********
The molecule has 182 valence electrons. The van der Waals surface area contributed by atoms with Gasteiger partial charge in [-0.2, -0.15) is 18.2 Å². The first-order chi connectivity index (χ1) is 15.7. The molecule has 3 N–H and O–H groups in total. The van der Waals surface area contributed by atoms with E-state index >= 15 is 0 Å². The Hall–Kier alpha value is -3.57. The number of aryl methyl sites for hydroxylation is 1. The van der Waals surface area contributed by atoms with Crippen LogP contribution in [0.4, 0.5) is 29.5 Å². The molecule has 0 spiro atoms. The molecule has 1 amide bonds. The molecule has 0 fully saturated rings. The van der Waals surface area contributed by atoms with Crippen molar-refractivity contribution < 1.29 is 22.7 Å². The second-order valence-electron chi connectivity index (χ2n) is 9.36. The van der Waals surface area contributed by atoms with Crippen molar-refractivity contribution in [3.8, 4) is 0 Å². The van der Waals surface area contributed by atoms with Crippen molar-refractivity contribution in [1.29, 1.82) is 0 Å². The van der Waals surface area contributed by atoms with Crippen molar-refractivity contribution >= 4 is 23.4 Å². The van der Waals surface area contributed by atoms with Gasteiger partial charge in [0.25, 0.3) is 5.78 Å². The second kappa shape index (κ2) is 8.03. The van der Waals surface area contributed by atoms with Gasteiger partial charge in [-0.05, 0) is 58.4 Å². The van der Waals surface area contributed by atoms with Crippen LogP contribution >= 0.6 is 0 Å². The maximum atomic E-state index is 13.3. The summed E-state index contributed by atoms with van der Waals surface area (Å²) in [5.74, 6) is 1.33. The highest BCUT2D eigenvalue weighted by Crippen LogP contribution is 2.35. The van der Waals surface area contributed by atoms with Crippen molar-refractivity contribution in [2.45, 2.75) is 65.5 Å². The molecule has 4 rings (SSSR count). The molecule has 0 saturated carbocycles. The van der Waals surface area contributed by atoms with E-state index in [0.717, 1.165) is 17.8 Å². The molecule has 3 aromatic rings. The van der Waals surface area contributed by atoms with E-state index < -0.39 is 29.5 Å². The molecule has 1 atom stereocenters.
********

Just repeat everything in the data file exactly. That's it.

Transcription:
The molecule has 182 valence electrons. The van der Waals surface area contributed by atoms with Gasteiger partial charge in [-0.2, -0.15) is 18.2 Å². The first-order chi connectivity index (χ1) is 15.7. The molecule has 3 N–H and O–H groups in total. The van der Waals surface area contributed by atoms with E-state index >= 15 is 0 Å². The Hall–Kier alpha value is -3.57. The number of aryl methyl sites for hydroxylation is 1. The van der Waals surface area contributed by atoms with Crippen LogP contribution in [0.4, 0.5) is 29.5 Å². The molecule has 0 spiro atoms. The molecule has 1 amide bonds. The molecule has 0 fully saturated rings. The van der Waals surface area contributed by atoms with Crippen molar-refractivity contribution < 1.29 is 22.7 Å². The second-order valence-electron chi connectivity index (χ2n) is 9.36. The van der Waals surface area contributed by atoms with Crippen molar-refractivity contribution in [3.8, 4) is 0 Å². The van der Waals surface area contributed by atoms with Crippen molar-refractivity contribution in [1.29, 1.82) is 0 Å². The van der Waals surface area contributed by atoms with Crippen molar-refractivity contribution >= 4 is 23.4 Å². The van der Waals surface area contributed by atoms with Gasteiger partial charge in [0.25, 0.3) is 5.78 Å². The second kappa shape index (κ2) is 8.03. The van der Waals surface area contributed by atoms with Gasteiger partial charge in [-0.05, 0) is 58.4 Å². The van der Waals surface area contributed by atoms with Crippen LogP contribution >= 0.6 is 0 Å². The maximum atomic E-state index is 13.3. The summed E-state index contributed by atoms with van der Waals surface area (Å²) in [5.74, 6) is 1.33. The highest BCUT2D eigenvalue weighted by Crippen LogP contribution is 2.35. The van der Waals surface area contributed by atoms with Crippen molar-refractivity contribution in [2.45, 2.75) is 65.5 Å². The molecule has 4 rings (SSSR count). The molecule has 0 saturated carbocycles. The van der Waals surface area contributed by atoms with E-state index in [0.717, 1.165) is 17.8 Å². The molecule has 3 aromatic rings. The van der Waals surface area contributed by atoms with E-state index < -0.39 is 29.5 Å². The molecule has 1 atom stereocenters.